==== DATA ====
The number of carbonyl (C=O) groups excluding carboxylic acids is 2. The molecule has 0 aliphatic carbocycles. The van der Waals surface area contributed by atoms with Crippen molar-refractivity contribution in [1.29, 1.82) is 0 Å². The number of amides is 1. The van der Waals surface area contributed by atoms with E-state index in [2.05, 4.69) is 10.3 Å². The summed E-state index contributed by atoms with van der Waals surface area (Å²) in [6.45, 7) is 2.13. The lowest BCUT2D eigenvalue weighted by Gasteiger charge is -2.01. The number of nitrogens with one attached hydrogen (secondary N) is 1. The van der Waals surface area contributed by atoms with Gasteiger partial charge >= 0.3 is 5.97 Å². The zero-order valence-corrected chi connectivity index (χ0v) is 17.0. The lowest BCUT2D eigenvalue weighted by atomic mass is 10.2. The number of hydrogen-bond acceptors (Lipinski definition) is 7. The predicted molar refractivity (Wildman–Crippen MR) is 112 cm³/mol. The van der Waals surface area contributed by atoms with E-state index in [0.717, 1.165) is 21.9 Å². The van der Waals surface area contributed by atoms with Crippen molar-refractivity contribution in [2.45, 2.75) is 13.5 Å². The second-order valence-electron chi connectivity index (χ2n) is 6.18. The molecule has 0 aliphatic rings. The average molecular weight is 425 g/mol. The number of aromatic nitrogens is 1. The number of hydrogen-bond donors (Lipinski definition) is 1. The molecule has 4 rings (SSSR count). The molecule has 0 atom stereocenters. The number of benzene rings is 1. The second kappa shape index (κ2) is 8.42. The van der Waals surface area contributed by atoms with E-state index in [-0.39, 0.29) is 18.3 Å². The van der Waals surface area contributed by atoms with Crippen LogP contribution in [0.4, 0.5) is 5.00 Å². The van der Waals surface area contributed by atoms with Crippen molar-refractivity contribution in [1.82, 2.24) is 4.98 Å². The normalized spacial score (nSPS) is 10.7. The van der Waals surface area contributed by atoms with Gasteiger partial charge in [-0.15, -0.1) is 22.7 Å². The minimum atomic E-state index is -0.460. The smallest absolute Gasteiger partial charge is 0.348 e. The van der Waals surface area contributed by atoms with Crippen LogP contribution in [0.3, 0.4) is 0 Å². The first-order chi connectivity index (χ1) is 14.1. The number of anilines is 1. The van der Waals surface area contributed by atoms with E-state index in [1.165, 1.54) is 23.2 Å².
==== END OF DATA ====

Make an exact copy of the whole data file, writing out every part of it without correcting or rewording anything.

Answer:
The number of carbonyl (C=O) groups excluding carboxylic acids is 2. The molecule has 0 aliphatic carbocycles. The van der Waals surface area contributed by atoms with Crippen molar-refractivity contribution in [1.29, 1.82) is 0 Å². The number of amides is 1. The van der Waals surface area contributed by atoms with E-state index in [2.05, 4.69) is 10.3 Å². The summed E-state index contributed by atoms with van der Waals surface area (Å²) in [6.45, 7) is 2.13. The lowest BCUT2D eigenvalue weighted by Gasteiger charge is -2.01. The number of nitrogens with one attached hydrogen (secondary N) is 1. The van der Waals surface area contributed by atoms with Gasteiger partial charge >= 0.3 is 5.97 Å². The zero-order valence-corrected chi connectivity index (χ0v) is 17.0. The lowest BCUT2D eigenvalue weighted by atomic mass is 10.2. The number of hydrogen-bond acceptors (Lipinski definition) is 7. The predicted molar refractivity (Wildman–Crippen MR) is 112 cm³/mol. The van der Waals surface area contributed by atoms with E-state index in [0.717, 1.165) is 21.9 Å². The van der Waals surface area contributed by atoms with Crippen molar-refractivity contribution in [2.45, 2.75) is 13.5 Å². The second-order valence-electron chi connectivity index (χ2n) is 6.18. The molecule has 0 aliphatic rings. The average molecular weight is 425 g/mol. The number of aromatic nitrogens is 1. The number of hydrogen-bond donors (Lipinski definition) is 1. The molecule has 4 rings (SSSR count). The molecule has 0 atom stereocenters. The number of benzene rings is 1. The second kappa shape index (κ2) is 8.42. The van der Waals surface area contributed by atoms with E-state index in [-0.39, 0.29) is 18.3 Å². The van der Waals surface area contributed by atoms with Crippen LogP contribution in [0.4, 0.5) is 5.00 Å². The van der Waals surface area contributed by atoms with Crippen molar-refractivity contribution in [1.82, 2.24) is 4.98 Å². The normalized spacial score (nSPS) is 10.7. The van der Waals surface area contributed by atoms with Gasteiger partial charge in [-0.15, -0.1) is 22.7 Å². The minimum atomic E-state index is -0.460. The smallest absolute Gasteiger partial charge is 0.348 e. The van der Waals surface area contributed by atoms with Crippen LogP contribution in [0.3, 0.4) is 0 Å². The first-order chi connectivity index (χ1) is 14.1. The number of anilines is 1. The van der Waals surface area contributed by atoms with E-state index in [1.165, 1.54) is 23.2 Å².